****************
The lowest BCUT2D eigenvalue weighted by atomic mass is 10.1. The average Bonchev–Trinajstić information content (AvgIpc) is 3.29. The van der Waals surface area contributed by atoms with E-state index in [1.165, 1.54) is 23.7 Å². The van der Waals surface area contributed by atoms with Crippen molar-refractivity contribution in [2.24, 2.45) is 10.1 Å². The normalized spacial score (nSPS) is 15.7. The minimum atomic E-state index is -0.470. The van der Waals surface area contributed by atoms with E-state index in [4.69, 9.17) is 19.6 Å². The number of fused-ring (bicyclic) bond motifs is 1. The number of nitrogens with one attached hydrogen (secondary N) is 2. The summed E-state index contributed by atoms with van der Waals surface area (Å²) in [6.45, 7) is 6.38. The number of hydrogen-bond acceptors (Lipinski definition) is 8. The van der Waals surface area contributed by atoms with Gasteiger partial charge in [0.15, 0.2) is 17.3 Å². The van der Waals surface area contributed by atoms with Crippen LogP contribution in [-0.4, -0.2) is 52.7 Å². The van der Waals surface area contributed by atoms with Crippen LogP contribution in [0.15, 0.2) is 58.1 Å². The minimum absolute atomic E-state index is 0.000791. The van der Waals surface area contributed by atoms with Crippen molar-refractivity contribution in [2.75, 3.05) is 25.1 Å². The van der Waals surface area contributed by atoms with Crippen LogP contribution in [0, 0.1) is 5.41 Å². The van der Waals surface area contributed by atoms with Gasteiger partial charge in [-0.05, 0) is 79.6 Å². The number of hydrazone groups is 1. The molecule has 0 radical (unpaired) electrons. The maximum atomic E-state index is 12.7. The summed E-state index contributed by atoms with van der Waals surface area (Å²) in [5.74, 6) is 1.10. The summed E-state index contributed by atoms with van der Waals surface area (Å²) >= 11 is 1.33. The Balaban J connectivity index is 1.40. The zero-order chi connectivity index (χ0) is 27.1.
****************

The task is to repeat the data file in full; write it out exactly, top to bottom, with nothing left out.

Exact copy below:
The lowest BCUT2D eigenvalue weighted by atomic mass is 10.1. The average Bonchev–Trinajstić information content (AvgIpc) is 3.29. The van der Waals surface area contributed by atoms with E-state index in [1.165, 1.54) is 23.7 Å². The van der Waals surface area contributed by atoms with Crippen molar-refractivity contribution in [2.24, 2.45) is 10.1 Å². The normalized spacial score (nSPS) is 15.7. The minimum atomic E-state index is -0.470. The van der Waals surface area contributed by atoms with E-state index in [4.69, 9.17) is 19.6 Å². The number of fused-ring (bicyclic) bond motifs is 1. The number of nitrogens with one attached hydrogen (secondary N) is 2. The summed E-state index contributed by atoms with van der Waals surface area (Å²) in [6.45, 7) is 6.38. The number of hydrogen-bond acceptors (Lipinski definition) is 8. The van der Waals surface area contributed by atoms with Gasteiger partial charge in [0.15, 0.2) is 17.3 Å². The van der Waals surface area contributed by atoms with Crippen LogP contribution in [-0.4, -0.2) is 52.7 Å². The van der Waals surface area contributed by atoms with Crippen LogP contribution in [0.15, 0.2) is 58.1 Å². The minimum absolute atomic E-state index is 0.000791. The van der Waals surface area contributed by atoms with Crippen molar-refractivity contribution in [2.75, 3.05) is 25.1 Å². The van der Waals surface area contributed by atoms with Crippen LogP contribution in [0, 0.1) is 5.41 Å². The van der Waals surface area contributed by atoms with Gasteiger partial charge in [-0.05, 0) is 79.6 Å². The number of hydrazone groups is 1. The molecule has 0 radical (unpaired) electrons. The maximum atomic E-state index is 12.7. The summed E-state index contributed by atoms with van der Waals surface area (Å²) in [5.74, 6) is 1.10. The summed E-state index contributed by atoms with van der Waals surface area (Å²) >= 11 is 1.33. The Balaban J connectivity index is 1.40. The zero-order chi connectivity index (χ0) is 27.1.